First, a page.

Tuesday, September 21, 2010

Into the light...

This weekend, I found myself shooting in some very difficult conditions.  Here's the scenario - I'm standing on the ground, looking up into a bright though overcast sky (very bright).  My niece is on a fairground bungee trampoliney thing, that is on a lorry trailer (so the base of it is at my shoulder height to start with), and she is bouncing 10-15 feet further up in the air...

Obviously, I couldn't ask them to move the trailer around a bit, I couldn't get any higher than I was to avoid having sky as a backdrop, nor further away to reduce the angle... and having queued for nearly an hour, I wasn't about to suggest coming back later when the light might have changed!  I just had to try and do the best I could.

The first thing I did (making good use of the queue time) was do some practice shots of other children on the ride - got a few 'looks' from their parents, but nobody actually approached me or hurled abuse at me...

  • Shooting a reasonably wide shot against the bright sky was fooling the camera into giving me silhouette type pictures with a blown out white sky, and no detail of the children's faces.
  • I tried zooming in more on the child's face or body, and spot-metering off that.  This gave better results, but it was very difficult to pan smoothly with the constant up and down motion - so it was difficult keeping the spot-metering point centered on the child.
  • The constant up and down also quite drastically changed the angle of view between the top and bottom of the jumps, making it difficult to decide at what point to set the zoom.
  • I also tried matrix metering, but that didn't seem to make much difference.
  • I set the exposure compensation up by several notches to +1.7 in an effort to get more detail in the shadows.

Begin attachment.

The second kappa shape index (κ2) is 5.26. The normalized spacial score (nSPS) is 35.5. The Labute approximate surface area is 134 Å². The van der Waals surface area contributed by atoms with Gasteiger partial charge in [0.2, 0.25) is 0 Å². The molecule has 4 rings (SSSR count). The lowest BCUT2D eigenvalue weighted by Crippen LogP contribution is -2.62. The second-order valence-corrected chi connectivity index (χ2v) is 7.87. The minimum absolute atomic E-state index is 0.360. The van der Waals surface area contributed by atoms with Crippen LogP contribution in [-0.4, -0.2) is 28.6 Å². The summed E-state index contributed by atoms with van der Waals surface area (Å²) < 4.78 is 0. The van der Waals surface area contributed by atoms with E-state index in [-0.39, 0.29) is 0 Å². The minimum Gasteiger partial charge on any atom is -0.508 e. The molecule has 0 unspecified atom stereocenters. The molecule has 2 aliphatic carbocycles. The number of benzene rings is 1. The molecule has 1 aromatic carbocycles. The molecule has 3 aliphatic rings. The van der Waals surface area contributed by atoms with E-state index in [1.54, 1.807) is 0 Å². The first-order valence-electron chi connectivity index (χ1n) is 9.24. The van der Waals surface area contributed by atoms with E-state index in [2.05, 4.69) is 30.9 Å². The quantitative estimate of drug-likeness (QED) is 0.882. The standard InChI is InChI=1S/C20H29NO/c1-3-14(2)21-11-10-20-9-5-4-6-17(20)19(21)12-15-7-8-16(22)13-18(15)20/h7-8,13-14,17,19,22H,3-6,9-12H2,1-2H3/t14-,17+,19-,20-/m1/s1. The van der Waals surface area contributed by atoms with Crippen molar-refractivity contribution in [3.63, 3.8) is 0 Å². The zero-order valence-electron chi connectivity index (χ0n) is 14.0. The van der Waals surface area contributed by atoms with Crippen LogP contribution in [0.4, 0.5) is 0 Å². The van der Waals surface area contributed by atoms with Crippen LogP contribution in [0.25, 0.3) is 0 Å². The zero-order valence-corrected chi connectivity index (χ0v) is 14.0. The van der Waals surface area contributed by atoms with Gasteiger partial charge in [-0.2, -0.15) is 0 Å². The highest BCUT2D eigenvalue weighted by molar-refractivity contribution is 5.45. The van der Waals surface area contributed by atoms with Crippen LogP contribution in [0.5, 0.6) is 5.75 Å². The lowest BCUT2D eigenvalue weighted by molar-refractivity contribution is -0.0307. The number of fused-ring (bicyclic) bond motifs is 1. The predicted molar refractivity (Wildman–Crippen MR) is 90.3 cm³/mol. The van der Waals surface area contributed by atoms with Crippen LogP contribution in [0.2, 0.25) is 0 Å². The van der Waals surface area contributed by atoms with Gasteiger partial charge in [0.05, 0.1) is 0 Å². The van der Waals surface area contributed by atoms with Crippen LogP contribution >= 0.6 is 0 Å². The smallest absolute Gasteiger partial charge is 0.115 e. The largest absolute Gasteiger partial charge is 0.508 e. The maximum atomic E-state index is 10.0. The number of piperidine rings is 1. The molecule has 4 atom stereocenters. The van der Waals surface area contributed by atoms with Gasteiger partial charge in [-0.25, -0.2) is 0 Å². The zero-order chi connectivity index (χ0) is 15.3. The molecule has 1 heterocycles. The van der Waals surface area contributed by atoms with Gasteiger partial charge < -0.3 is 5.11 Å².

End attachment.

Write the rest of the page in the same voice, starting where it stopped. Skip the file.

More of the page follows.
• I also tried out 'burst' mode to help get a good shot while panning vertically.
In the end, I stuck with the over-exposed compensation, combined with spot metering, burst mode, and being zoomed out as far as I could and still be able to keep the center-spot reasonably well on the child.

I was shooting in aperture priority, with aperture as wide as possible, in order to get the quickest shutter time I could (I also increased the ISO to 200 from my preferred 100).

I was aiming for a shot as she was coming down, so that her hair would be streaming out above her, and this pretty much guaranteed I'd have to be looking upwards for the shot and have that nasty blown out sky as the background.  I took about 60-70 in all, playing with various zoom levels, and got 3 or 4 that (with some PP work) were good enough to show her parents (thank goodness for throw away digital film)...

This shot was one of the last ones I took, so I guess that I was getting better the more I practiced.  I only cropped this very slightly, so what I saw in the viewfinder was pretty much what you see here.  I think that helped me to be able to keep the metering spot on her rather than taking in too much sky.

I was quite pleased with this one, and it was the one I chose for her parents, but getting it was more by luck than judgement.  With hindsight, there are probably a couple of other things I should have tried...
  • switch on the flash (d'oh!! how many times have I told myself to use the flash in bright conditions!!)
  • switched to manual mode to find a combination of aperture and speed that gave me the exposure I wanted on her face, and stuck with it - rather than have the camera constantly re-evaluating all the time.
Oh well, I'll have another go when the fair comes to town again next year (and probably forget everything I've said here, all over again!)

Until next time - happy snapping

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